Whether it’s shopping for a colorful pot of flowers to make a room pop or planning a vegetable garden, Long Islanders love checking out the offerings at their local nurseries when spring arrives. This year should be no different, authorities say, as buying and growing plants can provide a much-needed pick-me-up.

Many local nurseries have adapted to the new normal by remaining open as one of the state’s essential businesses and keeping in place or offering local deliveries to your door, curbside pickups, online ordering, in-store shopping by appointment, and outdoor checkout registers to adhere to social distancing guidelines. 

Brian Hahn, nursery mananger of Main Street Nursery in Huntington,...

Brian Hahn, nursery mananger of Main Street Nursery in Huntington, loads a customer's curbside purchase into her vehicle. Credit: Randee Daddona

And a dose of spring is apparently what the doctor is ordering for many customers these days, nursery owners and others say, with many seeing "about normal" or increased business springing up across the island. The nurseries sell everything from potted flowers, plants and seeds to dirt, mulch, gardening tools, decorative items and household gifts, with some also offering landscape design.

“I would say it’s pretty normal — and I’m happy about that,” Rich McKean, owner of Main Street Nursery, a flower, plant and landscaping business in Huntington, says of the number of customers he’s been seeing. “On nice days, it’s been very busy and the comments [from customers] we’ve been having is, ‘Thank god you’re open — we need something that can bring some joy to us.’ ”

Turning to the garden

Leslie Olsen, owner of Olsen’s Nursery in Nesconset, says her business has more customers for the same reason. She notes that “generally speaking,” around Mother’s Day people begin planting their annuals and vegetables but what she saw during April was customers looking for more of a quick fix.

“We’re definitely seeing an uptick but in the smaller items,” Olsen says. “People are coming in for one vegetable, or one flower, or a basket of pansies — they’re looking to make themselves happy.”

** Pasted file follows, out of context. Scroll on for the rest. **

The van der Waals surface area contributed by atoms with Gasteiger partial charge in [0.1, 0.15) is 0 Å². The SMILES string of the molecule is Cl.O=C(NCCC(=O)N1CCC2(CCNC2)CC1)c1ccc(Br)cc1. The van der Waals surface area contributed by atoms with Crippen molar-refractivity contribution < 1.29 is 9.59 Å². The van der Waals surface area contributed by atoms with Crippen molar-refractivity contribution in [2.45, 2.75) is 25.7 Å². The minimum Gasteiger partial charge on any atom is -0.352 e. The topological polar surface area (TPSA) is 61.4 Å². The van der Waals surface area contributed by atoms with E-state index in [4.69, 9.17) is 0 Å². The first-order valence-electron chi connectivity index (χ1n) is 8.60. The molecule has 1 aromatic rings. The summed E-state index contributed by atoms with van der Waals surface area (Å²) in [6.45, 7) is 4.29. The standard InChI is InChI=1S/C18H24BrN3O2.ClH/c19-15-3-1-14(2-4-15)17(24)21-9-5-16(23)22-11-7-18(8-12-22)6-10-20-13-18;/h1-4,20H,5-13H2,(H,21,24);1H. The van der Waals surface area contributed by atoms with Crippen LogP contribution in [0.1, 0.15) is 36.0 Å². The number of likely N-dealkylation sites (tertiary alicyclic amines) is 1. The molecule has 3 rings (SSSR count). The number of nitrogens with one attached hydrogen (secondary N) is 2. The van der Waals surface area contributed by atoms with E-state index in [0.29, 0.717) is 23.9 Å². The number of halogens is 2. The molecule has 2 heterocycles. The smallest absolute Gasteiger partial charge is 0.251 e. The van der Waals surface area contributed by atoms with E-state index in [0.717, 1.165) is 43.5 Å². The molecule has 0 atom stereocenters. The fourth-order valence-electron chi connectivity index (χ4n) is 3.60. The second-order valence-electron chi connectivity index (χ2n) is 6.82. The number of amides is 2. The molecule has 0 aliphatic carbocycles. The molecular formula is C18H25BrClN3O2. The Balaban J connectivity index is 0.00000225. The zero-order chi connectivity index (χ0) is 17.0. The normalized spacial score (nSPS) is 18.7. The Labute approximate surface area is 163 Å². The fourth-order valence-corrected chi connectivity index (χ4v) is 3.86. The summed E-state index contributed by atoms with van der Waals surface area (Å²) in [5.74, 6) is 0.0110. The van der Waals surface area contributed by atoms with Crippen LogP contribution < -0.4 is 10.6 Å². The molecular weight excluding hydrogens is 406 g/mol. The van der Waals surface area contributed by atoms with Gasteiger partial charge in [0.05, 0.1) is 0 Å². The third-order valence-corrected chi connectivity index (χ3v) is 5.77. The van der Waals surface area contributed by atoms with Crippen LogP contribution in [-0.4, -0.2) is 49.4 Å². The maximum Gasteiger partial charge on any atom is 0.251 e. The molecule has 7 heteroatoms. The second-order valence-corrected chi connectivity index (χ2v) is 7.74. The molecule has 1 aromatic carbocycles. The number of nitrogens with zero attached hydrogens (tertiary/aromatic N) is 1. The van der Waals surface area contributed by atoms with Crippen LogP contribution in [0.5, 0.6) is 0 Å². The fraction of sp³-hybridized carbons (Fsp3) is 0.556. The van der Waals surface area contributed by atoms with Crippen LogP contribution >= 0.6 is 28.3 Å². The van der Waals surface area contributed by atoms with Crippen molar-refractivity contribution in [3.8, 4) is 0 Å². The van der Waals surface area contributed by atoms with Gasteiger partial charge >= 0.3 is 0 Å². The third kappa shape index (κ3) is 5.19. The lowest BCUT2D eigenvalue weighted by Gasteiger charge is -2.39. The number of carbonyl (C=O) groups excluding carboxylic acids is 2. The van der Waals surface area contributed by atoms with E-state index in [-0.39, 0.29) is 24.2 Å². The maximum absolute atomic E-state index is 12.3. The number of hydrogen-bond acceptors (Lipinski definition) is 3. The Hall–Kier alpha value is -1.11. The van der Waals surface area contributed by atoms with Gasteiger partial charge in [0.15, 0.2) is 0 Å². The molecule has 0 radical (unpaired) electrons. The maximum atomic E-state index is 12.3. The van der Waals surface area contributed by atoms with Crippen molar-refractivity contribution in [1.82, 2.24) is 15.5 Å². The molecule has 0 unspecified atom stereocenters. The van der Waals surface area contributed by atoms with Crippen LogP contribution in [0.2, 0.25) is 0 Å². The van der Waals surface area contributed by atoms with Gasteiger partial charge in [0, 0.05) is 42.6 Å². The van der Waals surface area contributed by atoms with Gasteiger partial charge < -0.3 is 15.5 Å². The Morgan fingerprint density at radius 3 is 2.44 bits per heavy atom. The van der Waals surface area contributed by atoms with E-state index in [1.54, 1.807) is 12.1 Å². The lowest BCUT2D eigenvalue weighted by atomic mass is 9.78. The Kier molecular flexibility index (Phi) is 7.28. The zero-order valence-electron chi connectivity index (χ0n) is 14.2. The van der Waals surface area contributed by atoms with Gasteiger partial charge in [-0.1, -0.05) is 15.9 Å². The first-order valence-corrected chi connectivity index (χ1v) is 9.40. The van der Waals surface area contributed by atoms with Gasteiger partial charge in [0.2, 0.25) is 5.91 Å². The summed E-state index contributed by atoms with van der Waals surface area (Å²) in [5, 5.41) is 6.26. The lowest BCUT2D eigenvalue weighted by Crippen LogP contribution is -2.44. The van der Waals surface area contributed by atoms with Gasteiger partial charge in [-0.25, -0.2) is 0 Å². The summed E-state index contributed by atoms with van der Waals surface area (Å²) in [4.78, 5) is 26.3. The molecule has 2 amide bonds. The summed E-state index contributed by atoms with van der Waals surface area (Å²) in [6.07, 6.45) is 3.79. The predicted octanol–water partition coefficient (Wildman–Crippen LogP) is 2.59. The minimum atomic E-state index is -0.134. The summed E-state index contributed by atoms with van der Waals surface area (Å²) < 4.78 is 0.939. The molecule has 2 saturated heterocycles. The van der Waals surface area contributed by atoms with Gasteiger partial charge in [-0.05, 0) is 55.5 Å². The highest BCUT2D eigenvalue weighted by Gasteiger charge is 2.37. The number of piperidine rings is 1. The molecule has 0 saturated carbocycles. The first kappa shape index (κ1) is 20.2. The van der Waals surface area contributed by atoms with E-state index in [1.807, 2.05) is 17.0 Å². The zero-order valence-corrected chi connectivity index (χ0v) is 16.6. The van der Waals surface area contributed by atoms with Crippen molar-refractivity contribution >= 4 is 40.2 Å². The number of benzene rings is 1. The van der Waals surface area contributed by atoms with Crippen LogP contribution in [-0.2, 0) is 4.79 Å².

Shoppers plan their gardens at Main Street Nursery in Huntington.

Shoppers plan their gardens at Main Street Nursery in Huntington. Credit: Randee Daddona

Rose Hayden-Smith, the Ventura, California-based author of “Sowing the Seeds of Victor-American Gardening Programs of World War I,” says that turning to plants and gardening can have a calming effect in stressful times. "We always turn to gardening during times of crisis in this country. The last big surge of gardening interest was during the last economic downturn." 

Hayden-Smith gives as a historical example the influenza pandemic during World War l, when she says an increase in gardening occurred. “There was some degree of social distancing,” says Hayden-Smith, also an emeritus adviser with the University of California Agriculture and Natural Resources cooperative extension. “There were restrictions on gathering in public in many places, many institutions were closed, and some municipalities required people to wear masks in public.”

Hayden-Smith says that in the current environment people are turning to gardening for many reasons including using it as a great family activity and acquiring new skills as reflected in the rise of other “home arts” such as baking. “It’s earth-friendly and connects people with nature,” she says. “It’s restorative and a way to be physically active. It feels as if it’s something we take positive action on.”

Finding a family project 

Karen Musgrave, marketing coordinator for Hicks Nurseries in Westbury, says “we’ve been really fortunate” with getting a lot of new customers this spring.

Social distancing measures are enforced at Hicks Nurseries, where virtual...

Social distancing measures are enforced at Hicks Nurseries, where virtual shopping options are also being made available for Long Islanders who want to get a head start on their gardens. Credit: Hicks Nurseries